Notwithstanding his important employment in the school, Origen went d to Rome in the time of Zephyrinus, bishop of that city,' having a desire, as he somewhere writes, to see the most ancient church of the Romans.'
Having made there a short stay, he returned to Alexandria, and applied himself again with the greatest diligence to his ordinary work of teaching the principles of religion ; Demetrius still favouring his endeavours, and even quickening his zeal by earnest exhortations to promote the edification of the church. The exact time of this f journey cannot be determined, only it must bave been performed before 217; some think about the
Origen finding that he was not able to apply himself to the study of the scriptures, and the interpretation of them, as he desired, and to satisfy all those who from morning till evening came flocking to the school, took in Heraclas
a Vid. Basnag. 203. n. xiii. Pagi, 206. n. ii. b. Vid. Eus. I. vi. c. 8.
c In Matt. Tom. xv. p. 368, 369. Huet.
d Eus. l. vi. cap. 14. p. 216. D. Ευξαμενος την αρχαιοτατης Ρωμαιων εκκλησιαν ιδειν. Ιbid. * Vid. Pagi, Crit. 215. n. ii. · Tillemont, Mem. Ecc. T. iii. P. iii. Origene, art. 8.
& Vid. Basnag. 203. sect. 14.
before mentioned to be his partner in that work; committing to him the instruction of the younger scholars, and reserving to his own care those who had made some proficience.
The next thing mentioned by h Eusebius is Origen's learning the Hebrew tongue: upon which occasion he also speaks of his editions of the Old Testament, in one of which he placed in several columns the original Hebrew text, and the Greek versions of the Seventy, Aquila, Symmachus, Theodotion, and some others, the names of which are not known. St. Jerom i likewise says, that such was Origen's desire to understand and promote the knowledge of the scriptures, that, contrary to the custom of his time and country, he learned the Hebrew language; nay, he says he wask admired by all Greece upon that account. However, divers' learned moderns have observed, that Origen's skill in Hebrew was not exact.
Eusebius m adds, ' About this time Ambrose, who followed * the Valentinian heresy, was brought over to the orthodox • doctrine of the church by the preaching of Origen. St. Jerom, in his Catalogue of Ecclesiastical Writers, gives" this account of Ambrose : " That he was at first a Mar* cionite; afterwards, having been convinced of his error by Origen, he became a deacon of the church, and had the
honour of suffering for Christ, as a confessor: to whom, . and. to Protoctetus, Origen inscribed his book, Of Martyr
dom: and that Origen dedicated to Ambrose many of his 'volumes, which were published at his desire, care, ard • charge. Ambrose was a man of a good family, and of
no small wit, as his letters to Origen show. He died be• fore Origen, and is blamed by many, that, though he was
rich, he did not at his death remember his friend ; who . was not only poor, but likewise in his old age.'
So writes Jerom. Epiphanius informs us, that in his h L. vi. cap. 16.
i Quis ignorat et quod tantum in scripturis divinis habuerit studii, ut etiam Hebræam linguam, contra ætatis gentisque suæ naturam, edisceret? De Vir. Ill. cap. 54. k Vid. Hieron. 3. ep. 22. al. 25. init.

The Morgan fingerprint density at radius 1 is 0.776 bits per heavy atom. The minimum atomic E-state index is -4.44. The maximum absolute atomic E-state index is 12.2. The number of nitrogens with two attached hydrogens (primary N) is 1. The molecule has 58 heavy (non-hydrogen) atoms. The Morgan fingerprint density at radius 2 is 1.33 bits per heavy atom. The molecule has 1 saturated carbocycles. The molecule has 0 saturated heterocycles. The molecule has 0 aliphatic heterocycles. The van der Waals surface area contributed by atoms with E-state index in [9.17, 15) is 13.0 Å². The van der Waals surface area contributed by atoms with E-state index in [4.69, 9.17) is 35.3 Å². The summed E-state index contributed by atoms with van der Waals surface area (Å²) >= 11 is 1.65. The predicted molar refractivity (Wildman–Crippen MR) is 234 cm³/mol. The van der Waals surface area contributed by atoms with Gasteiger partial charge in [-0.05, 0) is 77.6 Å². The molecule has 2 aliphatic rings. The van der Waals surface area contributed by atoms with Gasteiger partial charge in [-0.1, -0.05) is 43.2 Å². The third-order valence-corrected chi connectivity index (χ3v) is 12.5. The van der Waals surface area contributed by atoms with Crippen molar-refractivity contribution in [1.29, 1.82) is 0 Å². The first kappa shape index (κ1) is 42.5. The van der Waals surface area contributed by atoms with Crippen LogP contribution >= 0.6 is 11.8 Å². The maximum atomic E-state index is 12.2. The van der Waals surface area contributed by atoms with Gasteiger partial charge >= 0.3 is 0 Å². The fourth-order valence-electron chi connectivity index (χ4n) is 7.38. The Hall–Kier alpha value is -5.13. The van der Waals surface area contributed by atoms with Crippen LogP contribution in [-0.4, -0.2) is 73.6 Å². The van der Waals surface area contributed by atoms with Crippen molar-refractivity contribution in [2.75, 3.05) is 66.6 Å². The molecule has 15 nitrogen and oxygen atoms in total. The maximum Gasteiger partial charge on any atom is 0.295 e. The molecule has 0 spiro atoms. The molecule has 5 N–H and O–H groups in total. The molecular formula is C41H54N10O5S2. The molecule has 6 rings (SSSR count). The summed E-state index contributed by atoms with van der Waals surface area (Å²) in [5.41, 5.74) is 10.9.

i Huet. Origenian. 1. ii. c. i. sect. ii. p. 26. Tillemont, Mem. Ecc. in Origene, art. ii
. et note 3. Vid. et Fabric. Bib. Gr. T. v. p. 224.
m lbid. c. 18. in. Ambrosius, primum Marcionites, deinde, ab Origene correctus, ecclesiæ diaconus, et confessionis Dominicæ gloriâ insignis fuit; cui, et Protocteto presbytero, liber Origenis de Martyrio scribitur. Hujus industrià, et sumptu, et instantiâ, ad hunc infinita Origenes dictavit volumina. Sed et ipse, quippe ut vir nobilis, non inelegantis ingenii fuit ; sicut ejus ad Originem epistolæ indicio sunt. Obiit ante mortem Origenis; et in hoc a plerisque reprehenditur, quod, vir locuples, amici sui senis et pauperis moriens non recordatus sit. Hieron. de Vir. Ill. cap. 56.
ο Τινες δε τετον
time it was said by some that Ambrose was at first a Mar cionite, by others that he was a Sabellian; but I suppose Eusebius's account is the most credible, who calls him a Valentinian : his conversion might be made P about the year 212. Protoctetus was a presbyter of the church of Cæsarea in Palestine : his and Ambrose's confession for Christ was in the persecution under Maximin, about the year 236. Eusebius, in his Ecclesiastical History, 9 speaks of their sufferings, as does likewise Origen in several places of his Exhortation to Martyrdom, inscribed to both of them, which is still extant, And there are besides remaining several other works of Origen dedicated to Ambrose : as his Commentaries upon St. John's gospel, the Treatise of
, Prayer, and the eight books against Celsus : wbich last shows, though Ambrose died before Origen, yet he lived to the
year 250, or near it. St. Jerom says that Ambrose was a deacon of the church; at Alexandria, as is generally sup: posed. But Eusebius says nothing of this: and somer are rather inclined to think he was a deacon of the church of Cæsarea, where Protoctetus was presbyter. Origen, in a letter of which we have now only a fragment, calls Ambrose s . a man indeed devoted to God;' and speaks of his earnest desire to understand the scriptures, and his great application in the study of them. Ambrose had a wife named Marcella, by whom he had several children; she is commended by Origent as a true christian, and faithful wife.
Eusebius u informs us, that Ambrose was the person who excited Origen to write commentaries upon the scriptures, and that not only by words and entreaties, but by supplies of all things necessary : for there were seven notaries or more procured by him to attend Origen when he dictated, who relieved each other by turns: and besides there was a like number of young women, or others, skilful in the art of fair writing, all which were handsomely maintained by v Ambrose.
τον Αμβροσιον έφασαν οι μεν Μαρκιωνιςην, οι δε Σαβελλιανoν. Epiph. Her. 64. p. 526. 4.
P See Tillemont, T. iii. P. ii. p. 59. q Ibid. cap. 28.
Ambrosium, ecclesiæ diaconum fuisse scimus ex Hieronymo; cujus vero ignoramus; eo tamen inclinat conjectura, ut in Cæsariensi diaconum egerit. Origeni comes erat, qui plurimum Cæsareæ versatus est. Protocteto quoque Cæsariensi conjungit Ambrosium, dum ambobus librum de martyrio suum nu at. Basnag. Ann. 203. n. 22. s Vid. Orig. Op. T. i. p. 3. edit. Bened.
Ασπαζεται δε σε και η πιςοτατη συμβιος αυτο Μαρκελλα αμα τους τεκνοις. Orig. Ep. ad African. sub fin.
u L. vi. cap. 23. " Ambrosius, quo chartas, sumtus, notarios ministrante, tam innumerabiles